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Saturday, September 21, 2019
BRUSSELS, Nov 8 2004 (IPS) - The European Union and India have signed an unprecedented "strategic partnership" deal amidst concerns over India’s human rights record.
Top European Union (EU) officials and Indian Prime Minister Manmohan Singh signed the agreement Monday (Nov. 8) at the 5th EU-India summit in The Hague, the Netherlands.
The agreement outlines how the two sides will cooperate on trade, research, development, counter-terrorism, shipping, regional concerns, conflict resolution, the environment and space exploration.
Both sides said they also hope to work closer on improving cultural ties and cooperate more in the battle against HIV/AIDS.
The partnership is due to be fully in effect by January next year.
Shortly after the meeting the EU and India declared that progress had been made in a range of areas.
Both parties also condemned all acts of terrorism and pledged to take "comprehensive and sustained" measures to combat the menace.
"We stress that further strengthening cooperation in combating terrorism is a priority area for EU-India action plan for a strategic partnership that will seek to deepen the international consensus and enhance international efforts to combat terrorism," the statement continued.
The EU was represented by Dutch Prime Minister Jan Peter Balkenende, whose country currently holds the rotating presidency of the EU, Romano Prodi, outgoing president of the European Commission, EU foreign affairs chief Javier Solana and Pascal Lamy, outgoing trade commissioner.
Prime minister Singh was accompanied by Indian external affairs minister Natwar Singh and commerce and industry minister Kamal Nath.
The agreement means that India will become a special EU partner alongside the United States, Canada, China and Russia.
However, some human rights groups say the EU has "reneged" on its responsibility to address human rights issues with India in recent years. They are urging more "frank and open dialogue" between the two parties.
A coalition of three human rights groups – the World Organisation Against Torture (OMCT), the International Federation for Human Rights (FIDH) and the International Dalit Solidarity Network (IDSN), which campaigns against caste-based discrimination – says the EU’s engagement with India has "burgeoned in economic terms and failed in human rights terms."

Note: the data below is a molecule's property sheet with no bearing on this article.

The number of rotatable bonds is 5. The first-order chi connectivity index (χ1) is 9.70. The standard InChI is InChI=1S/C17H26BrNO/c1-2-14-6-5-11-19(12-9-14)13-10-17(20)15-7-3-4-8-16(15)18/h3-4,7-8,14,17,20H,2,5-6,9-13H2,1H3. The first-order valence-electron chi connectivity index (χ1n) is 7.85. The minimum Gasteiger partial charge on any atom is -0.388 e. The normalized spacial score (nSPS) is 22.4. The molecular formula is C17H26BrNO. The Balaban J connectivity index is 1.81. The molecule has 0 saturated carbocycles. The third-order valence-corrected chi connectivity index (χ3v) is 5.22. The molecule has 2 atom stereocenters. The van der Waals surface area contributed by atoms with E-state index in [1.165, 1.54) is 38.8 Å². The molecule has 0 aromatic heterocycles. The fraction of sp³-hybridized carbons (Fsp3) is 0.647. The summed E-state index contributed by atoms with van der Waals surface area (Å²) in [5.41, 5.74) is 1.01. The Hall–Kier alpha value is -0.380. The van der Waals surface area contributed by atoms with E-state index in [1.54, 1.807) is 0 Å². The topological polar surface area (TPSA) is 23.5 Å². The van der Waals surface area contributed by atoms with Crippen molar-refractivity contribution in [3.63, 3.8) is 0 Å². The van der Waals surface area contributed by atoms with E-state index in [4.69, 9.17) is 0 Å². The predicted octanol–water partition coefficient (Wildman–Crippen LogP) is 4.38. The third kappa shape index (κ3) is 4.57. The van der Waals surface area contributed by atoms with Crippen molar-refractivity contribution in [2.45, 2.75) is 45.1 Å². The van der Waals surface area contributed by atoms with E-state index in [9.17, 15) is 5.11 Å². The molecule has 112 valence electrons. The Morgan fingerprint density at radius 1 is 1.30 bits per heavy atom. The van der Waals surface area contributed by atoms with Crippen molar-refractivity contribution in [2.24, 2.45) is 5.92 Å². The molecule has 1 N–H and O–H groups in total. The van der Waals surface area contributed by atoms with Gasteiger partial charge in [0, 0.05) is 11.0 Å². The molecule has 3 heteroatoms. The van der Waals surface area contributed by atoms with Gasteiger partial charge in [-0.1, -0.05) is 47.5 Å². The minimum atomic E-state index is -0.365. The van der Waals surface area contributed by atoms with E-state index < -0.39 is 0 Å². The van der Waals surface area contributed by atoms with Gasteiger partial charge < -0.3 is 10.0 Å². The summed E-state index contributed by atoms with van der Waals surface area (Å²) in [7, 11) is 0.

The groups say that in spite of India’s recent high rate of economic growth, there is a "dark side" to the subcontinent.
They say human rights abuses include "the rampant and unchecked use of torture by police, the impunity of people responsible for inter-religious massacres and crimes against humanity, the extensive definitions of anti-terrorism laws, bonded labour, violence against women, the re-application of the death penalty."
The groups add that India has also failed to meet its requirements in the United Nations by failing to submit reports for eight years to the Committee on the Elimination of Racial Discrimination which monitors human rights records, and for 13 years to the Committee on Economic, Social and Cultural Rights.
They add that India is also neglecting to ratify the Convention against Torture, which prohibits such actions.
The groups say that such issues are "very serious" and demand urgent attention.
"When the EU fails to raise human rights concerns with a vibrant constitutional democracy it begs the question: what is India so sensitive about?" says IDSN coordinator Rikke Nöhrlind.
The groups hope that the new government installed earlier this year will carry out its promises to address these issues.
"The EU must now more than ever stand by its principle of human rights for all, and use every means in its power – including diplomacy, trade and aid – to encourage and assist India to meet these challenges," says FIDH president Sidiki Kaba.
The EU plans to double trade with India by 2008. The EU rivals the United States as India’s largest trading partner, accounting for around 23 percent of its exports in 2002..
The EU says two-way trade rose three times to 33 billion dollars from 1992 to 2002.
Singh’s meeting with the EU follows a successful visit to the United States in September.
In Washington he argued India’s case as an attractive investment destination, a future permanent member of the United Nations security council, as a peacemaker with Pakistan and a trusted partner.
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